Staphylococcus aureus Mastitis: Cause, Detection, and Control

Control measures aimed at preventing S. aureus from entering the teat canal, namely milking time hygiene, has reduced the prevalence of this disease on many modern farms, yet the disease is still prevalent .

Staphylococcus aureus causes one of the most common types of chronic mastitis. Though some cows may flare up with clinical mastitis (especially after calving), the infection is usually subclinical, causing elevated somatic cell counts (SCC) but no detectable changes in milk or the udder

S. aureus bacteria produce toxins that destroy cell membranes and can directly damage milk-producing tissue. White blood cells (leukocytes) are attracted to the area of inflammation where they attempt to fight the infection.

The major reservoirs of S. aureus are infected udders, teat canals, and teat lesions, but these bacteria also have been found on teat skin, muzzles, and nostrils. The bacteria are spread to uninfected quarters by teat cup liners, milkers’ hands, washcloths, and flies

1. Milkers should always wear gloves and change them frequently, especially when dirty or after stripping an infected animal. It is recommended to fore strip five squirts of milk from each quarter and check for abnormal milk or flakes.
2. Dirt should be brushed off teats with the use of a dry, single-use towel. Water should not be used as part of any milking procedures, even if a sanitizing solution is added. Sanitizers do not maintain activity throughout a milking, and water can introduce pathogens that are very difficult to cure.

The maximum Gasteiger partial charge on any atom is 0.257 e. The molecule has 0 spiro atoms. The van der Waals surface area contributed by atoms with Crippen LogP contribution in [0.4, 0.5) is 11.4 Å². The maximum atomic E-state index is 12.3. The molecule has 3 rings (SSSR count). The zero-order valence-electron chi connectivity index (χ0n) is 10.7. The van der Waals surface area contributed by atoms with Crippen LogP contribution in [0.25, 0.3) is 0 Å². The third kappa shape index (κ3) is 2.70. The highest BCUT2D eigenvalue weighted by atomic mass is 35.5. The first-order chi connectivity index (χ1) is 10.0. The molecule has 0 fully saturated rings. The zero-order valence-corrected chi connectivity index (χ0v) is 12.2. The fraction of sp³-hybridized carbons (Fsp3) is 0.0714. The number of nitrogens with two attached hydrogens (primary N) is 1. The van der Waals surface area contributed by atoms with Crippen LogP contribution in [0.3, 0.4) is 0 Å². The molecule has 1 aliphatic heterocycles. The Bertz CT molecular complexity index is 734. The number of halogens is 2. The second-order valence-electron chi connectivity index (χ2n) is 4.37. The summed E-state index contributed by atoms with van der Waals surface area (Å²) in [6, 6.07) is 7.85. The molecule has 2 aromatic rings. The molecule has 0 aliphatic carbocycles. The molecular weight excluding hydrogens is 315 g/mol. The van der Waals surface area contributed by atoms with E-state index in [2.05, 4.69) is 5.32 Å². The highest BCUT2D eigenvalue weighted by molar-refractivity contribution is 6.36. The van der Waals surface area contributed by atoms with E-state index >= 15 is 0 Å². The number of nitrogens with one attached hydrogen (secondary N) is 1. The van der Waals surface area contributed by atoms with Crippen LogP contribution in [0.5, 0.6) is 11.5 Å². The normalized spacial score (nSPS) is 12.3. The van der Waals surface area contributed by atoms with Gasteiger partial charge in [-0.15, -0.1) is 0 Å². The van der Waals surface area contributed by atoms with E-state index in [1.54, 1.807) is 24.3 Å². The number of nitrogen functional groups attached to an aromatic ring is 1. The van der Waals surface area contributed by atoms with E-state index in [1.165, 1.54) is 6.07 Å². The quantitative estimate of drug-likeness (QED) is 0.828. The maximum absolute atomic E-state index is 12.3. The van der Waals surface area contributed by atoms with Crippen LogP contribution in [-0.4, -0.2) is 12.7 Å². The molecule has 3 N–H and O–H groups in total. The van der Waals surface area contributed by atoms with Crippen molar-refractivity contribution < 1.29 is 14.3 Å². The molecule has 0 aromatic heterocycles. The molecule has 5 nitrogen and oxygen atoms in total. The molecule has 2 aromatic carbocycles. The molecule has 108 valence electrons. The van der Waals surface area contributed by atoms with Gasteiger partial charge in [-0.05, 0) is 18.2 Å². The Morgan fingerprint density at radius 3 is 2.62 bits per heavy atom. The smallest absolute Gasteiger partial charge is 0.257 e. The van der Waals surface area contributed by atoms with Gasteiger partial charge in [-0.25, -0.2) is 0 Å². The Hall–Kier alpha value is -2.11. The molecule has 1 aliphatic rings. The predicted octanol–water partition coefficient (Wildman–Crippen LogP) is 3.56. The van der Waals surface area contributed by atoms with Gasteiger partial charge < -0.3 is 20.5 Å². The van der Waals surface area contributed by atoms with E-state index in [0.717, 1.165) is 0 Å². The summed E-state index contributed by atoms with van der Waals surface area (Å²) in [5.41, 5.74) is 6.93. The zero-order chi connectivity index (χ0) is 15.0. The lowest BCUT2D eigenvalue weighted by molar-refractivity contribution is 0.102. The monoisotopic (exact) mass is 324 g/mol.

A commercially available pre-dip should be applied with a dipper or cup and given 30 seconds of contact time. Sprayers can be used, but proper coverage is difficult to attain, especially on the teats farthest from the milker. Foamers are also commonly used, but caution must be taken to ensure that adequate parts per million of the active ingredient reach the teat end and teat skin.
3. A separate paper or cloth towel should be used to dry teats and scrub teats five times or for 20 seconds (Rasmussen et al., 1992). Towels must not be used on more than one cow.
4. Milking units should be attached 90 seconds after first tactile stimulation (stripping or wiping, whichever comes first).
5. Teat ends should be examined for evidence of chapping, cracks, or lesions, which may harbour mastitis-causing bacteria.
6. An effective post-milking teat dip should be applied after milking, ensuring that the entire barrel of each teat is covered. At the end of each milking, any teat dip left in the dip cup should be discarded, and cups should be rinsed with water and allowed to dry.
It is important to educate your employees.

Antibiotic treatment will not control this disease, but it may, in certain cases, shorten the duration of the infection. Treatment effectiveness decreases as the cow becomes older and even as the first lactation progresses

Dry cow therapy is more effective in eliminating infections than lactating treatment.

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